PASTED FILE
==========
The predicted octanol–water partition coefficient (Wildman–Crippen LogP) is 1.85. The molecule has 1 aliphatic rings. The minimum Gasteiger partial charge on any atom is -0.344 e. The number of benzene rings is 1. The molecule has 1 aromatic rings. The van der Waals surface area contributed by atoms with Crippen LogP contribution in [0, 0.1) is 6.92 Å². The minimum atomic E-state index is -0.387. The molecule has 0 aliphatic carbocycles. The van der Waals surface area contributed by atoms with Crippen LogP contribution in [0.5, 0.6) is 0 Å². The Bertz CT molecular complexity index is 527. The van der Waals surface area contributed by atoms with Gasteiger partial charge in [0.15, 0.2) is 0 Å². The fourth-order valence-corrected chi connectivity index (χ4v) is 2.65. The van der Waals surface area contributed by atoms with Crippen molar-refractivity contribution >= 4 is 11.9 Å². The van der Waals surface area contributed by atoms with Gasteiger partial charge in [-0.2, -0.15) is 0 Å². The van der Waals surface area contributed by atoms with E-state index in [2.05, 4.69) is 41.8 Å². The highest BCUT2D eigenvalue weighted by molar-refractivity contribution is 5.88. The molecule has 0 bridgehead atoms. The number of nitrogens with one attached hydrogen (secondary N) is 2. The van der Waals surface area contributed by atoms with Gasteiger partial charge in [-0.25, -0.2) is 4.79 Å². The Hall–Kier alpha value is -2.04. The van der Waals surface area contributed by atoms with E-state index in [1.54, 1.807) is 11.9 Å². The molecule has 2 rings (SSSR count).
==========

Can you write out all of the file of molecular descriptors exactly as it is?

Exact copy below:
The predicted octanol–water partition coefficient (Wildman–Crippen LogP) is 1.85. The molecule has 1 aliphatic rings. The minimum Gasteiger partial charge on any atom is -0.344 e. The number of benzene rings is 1. The molecule has 1 aromatic rings. The van der Waals surface area contributed by atoms with Crippen LogP contribution in [0, 0.1) is 6.92 Å². The minimum atomic E-state index is -0.387. The molecule has 0 aliphatic carbocycles. The van der Waals surface area contributed by atoms with Crippen LogP contribution in [0.5, 0.6) is 0 Å². The Bertz CT molecular complexity index is 527. The van der Waals surface area contributed by atoms with Gasteiger partial charge in [0.15, 0.2) is 0 Å². The fourth-order valence-corrected chi connectivity index (χ4v) is 2.65. The van der Waals surface area contributed by atoms with Crippen molar-refractivity contribution >= 4 is 11.9 Å². The van der Waals surface area contributed by atoms with Gasteiger partial charge in [-0.2, -0.15) is 0 Å². The van der Waals surface area contributed by atoms with E-state index in [2.05, 4.69) is 41.8 Å². The highest BCUT2D eigenvalue weighted by molar-refractivity contribution is 5.88. The molecule has 0 bridgehead atoms. The number of nitrogens with one attached hydrogen (secondary N) is 2. The van der Waals surface area contributed by atoms with Gasteiger partial charge in [-0.25, -0.2) is 4.79 Å². The Hall–Kier alpha value is -2.04. The van der Waals surface area contributed by atoms with E-state index in [1.54, 1.807) is 11.9 Å². The molecule has 2 rings (SSSR count).